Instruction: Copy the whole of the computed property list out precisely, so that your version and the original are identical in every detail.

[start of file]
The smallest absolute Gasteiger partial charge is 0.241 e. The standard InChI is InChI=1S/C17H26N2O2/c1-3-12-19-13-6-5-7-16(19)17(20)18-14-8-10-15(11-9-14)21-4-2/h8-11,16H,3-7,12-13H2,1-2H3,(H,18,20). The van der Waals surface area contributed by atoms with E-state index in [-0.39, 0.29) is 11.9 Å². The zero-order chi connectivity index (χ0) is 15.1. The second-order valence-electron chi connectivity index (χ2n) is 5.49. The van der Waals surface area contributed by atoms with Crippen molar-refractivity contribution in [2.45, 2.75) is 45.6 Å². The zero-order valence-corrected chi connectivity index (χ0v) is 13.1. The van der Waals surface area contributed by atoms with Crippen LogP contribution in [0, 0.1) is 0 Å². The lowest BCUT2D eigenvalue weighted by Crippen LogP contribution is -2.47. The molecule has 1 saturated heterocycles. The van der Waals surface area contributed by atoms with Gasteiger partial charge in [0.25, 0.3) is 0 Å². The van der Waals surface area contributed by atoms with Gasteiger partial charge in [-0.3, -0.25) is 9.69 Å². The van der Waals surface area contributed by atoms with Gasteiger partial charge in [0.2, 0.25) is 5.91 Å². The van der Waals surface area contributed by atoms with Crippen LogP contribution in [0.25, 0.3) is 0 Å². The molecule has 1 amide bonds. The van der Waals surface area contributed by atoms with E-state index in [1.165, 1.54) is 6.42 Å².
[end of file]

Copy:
The smallest absolute Gasteiger partial charge is 0.241 e. The standard InChI is InChI=1S/C17H26N2O2/c1-3-12-19-13-6-5-7-16(19)17(20)18-14-8-10-15(11-9-14)21-4-2/h8-11,16H,3-7,12-13H2,1-2H3,(H,18,20). The van der Waals surface area contributed by atoms with E-state index in [-0.39, 0.29) is 11.9 Å². The zero-order chi connectivity index (χ0) is 15.1. The second-order valence-electron chi connectivity index (χ2n) is 5.49. The van der Waals surface area contributed by atoms with Crippen molar-refractivity contribution in [2.45, 2.75) is 45.6 Å². The zero-order valence-corrected chi connectivity index (χ0v) is 13.1. The van der Waals surface area contributed by atoms with Crippen LogP contribution in [0, 0.1) is 0 Å². The lowest BCUT2D eigenvalue weighted by Crippen LogP contribution is -2.47. The molecule has 1 saturated heterocycles. The van der Waals surface area contributed by atoms with Gasteiger partial charge in [0.25, 0.3) is 0 Å². The van der Waals surface area contributed by atoms with Gasteiger partial charge in [-0.3, -0.25) is 9.69 Å². The van der Waals surface area contributed by atoms with Gasteiger partial charge in [0.2, 0.25) is 5.91 Å². The van der Waals surface area contributed by atoms with Crippen LogP contribution in [0.25, 0.3) is 0 Å². The molecule has 1 amide bonds. The van der Waals surface area contributed by atoms with E-state index in [1.165, 1.54) is 6.42 Å².